It can get pretty cold in Paraguay during the winter. (Michiganders and New Englanders are not allowed to lecture me on cold…I’m from a Georgian swamp. I say 45 and raining is pretty cold) But today, it’s unseasonably warm – in the 80’s. That’s not too hot, but the heat index is always greater while riding one of Asuncion’s many city buses. This afternoon the sweat is dripping off of me and all the other packed-in-there-like-sardines-passengers of bus #18. Added to this delightful 45-minute one-way bus ride is the purpose of my trip: I’m going to the dentist for a root canal.
Please, don’t feel sorry for me. Years of poor dental choices have led to this glorious moment. I had told the dentist to just pull it, but she said it could still be saved. As I walk the 7 blocks from the bus stop to the dental office, I mull over whether it’s actually going to be worth it. I may be a grown man, but I’m still terrified of the dentist.
I approach her office. No turning back now. I man up and let her know I’m at her door in the customary way: by clapping my hands as loud as I can. When she comes to the door I’m slightly confused. She’s not dressed in her normal dentist garb. “Please forgive me Jon. My dentist drill broke, and they were supposed to fix it this morning, but didn’t show up until after lunch. I tried to call you but was out of minutes and the store where I buy minutes was also out.” Well, I’m sure you can imagine my feeling of absolute…
What would you feel in this situation? Anger? Frustration? Go find a new dentist? Just imagine it for a moment. You are a missionary with a million things to do. You have 3 kids and a wife at home. It’s hot. You’ve already spent an hour (ONE WHOLE HOUR)(!) to get down to the office. And now, after all this, she wants to know if you can come back tomorrow. Oh no no no. But would it surprise you if I said that my first emotion in this situation was absolute…empathy?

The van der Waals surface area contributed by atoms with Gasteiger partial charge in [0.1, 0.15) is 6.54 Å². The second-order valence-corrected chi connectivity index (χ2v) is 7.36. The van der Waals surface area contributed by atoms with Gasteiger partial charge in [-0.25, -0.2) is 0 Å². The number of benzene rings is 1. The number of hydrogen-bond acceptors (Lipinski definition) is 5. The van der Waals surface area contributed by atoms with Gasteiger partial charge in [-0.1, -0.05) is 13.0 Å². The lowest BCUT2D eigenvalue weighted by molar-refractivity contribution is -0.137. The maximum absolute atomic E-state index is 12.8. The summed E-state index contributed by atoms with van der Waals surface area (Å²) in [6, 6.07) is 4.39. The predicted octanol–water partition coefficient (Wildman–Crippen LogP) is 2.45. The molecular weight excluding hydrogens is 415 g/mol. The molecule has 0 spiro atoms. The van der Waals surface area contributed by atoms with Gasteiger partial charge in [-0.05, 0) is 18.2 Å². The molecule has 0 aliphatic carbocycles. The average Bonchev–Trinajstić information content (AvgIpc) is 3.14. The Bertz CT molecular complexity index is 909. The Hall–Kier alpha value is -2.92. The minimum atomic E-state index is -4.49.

One of the things we value is getting an insider’s perspective on life wherever we are. Understanding what life is like for people helps us build relationships better. After 2 years in the capital city, we have experienced a lot of life. We’ve learned what is fun and what is frustrating. At times we have even gone through culture shock. I can now completely relate with what my dentist is saying.
I know what it’s like to wait all morning for the handyman to show up. Once we waited all morning for an AC repairman to show up. I cleared my schedule all morning so I could be at home. No one showed. When lunch time came we began cooking. As we sat down to eat, he showed up. Now, not only could I not enjoy lunch since I was supervising, but it was the baby’s naptime. Guess which room the AC was in.
I know what it’s like to run out of cell phone minutes. The majority of people – ourselves included – aren’t on plans. We have to buy minutes as we need them. You never run out at a convenient time. I ran out during a trip once and couldn’t let Jen know that I had arrived safely. Woops.
I know what it’s like to for the store to not have minutes to sell you. I once spent hours going from store to store in search of minutes. This store was out. That store only had minutes for a different cell phone company. This store owner is sick today and didn’t come. That store owner doesn’t have change for my larger bill.
As the dentist tells me what happened, I can’t help but smile. “Tranquilo nomas. Todo esto me ha pasado a mi también.” Don’t worry about it. All of this has happened to me too. It was nice to say it and actually mean it.
While my neighbor and I chat about 2 weeks of continuous rain he says, “None of my clothes can dry on the line.” Yup, I’m right there with you buddy.
“Sorry I’m late, but at a major intersection the bulbs in the traffic light burned out. Now people are just driving how they please. Two lanes in each direction turned into five lanes in each direction, and traffic is now backed up twenty blocks.” I know what that’s like too.
“Dengue fever comes with a headache unlike any headache you’ve ever had before.” Don’t remind me, I’ve had dengue fever.
We’ll never be completely Paraguayan, nor are we trying to be. We are who we are and that’s ok. But we do want to have good relationships. That doesn’t just happen. It only comes about when we share a lot in common. We ask ourselves “What do people in this culture like? What do they hate? What motivates them, and what discourages them?” Most importantly “What do they believe?”
We’ve come a long ways in two years, and we continue to learn every day. We’ll have to do this all over again in a tribal village one day. Until then, we keep growing in our relationships with our Paraguayan friends. More and more we are able to say “Hey, I’ve been there!”
“I’m going to poke your tooth’s nerve with my metal spiked hook now. Raise your hand if this hurts.” Yes…I’ve even been there.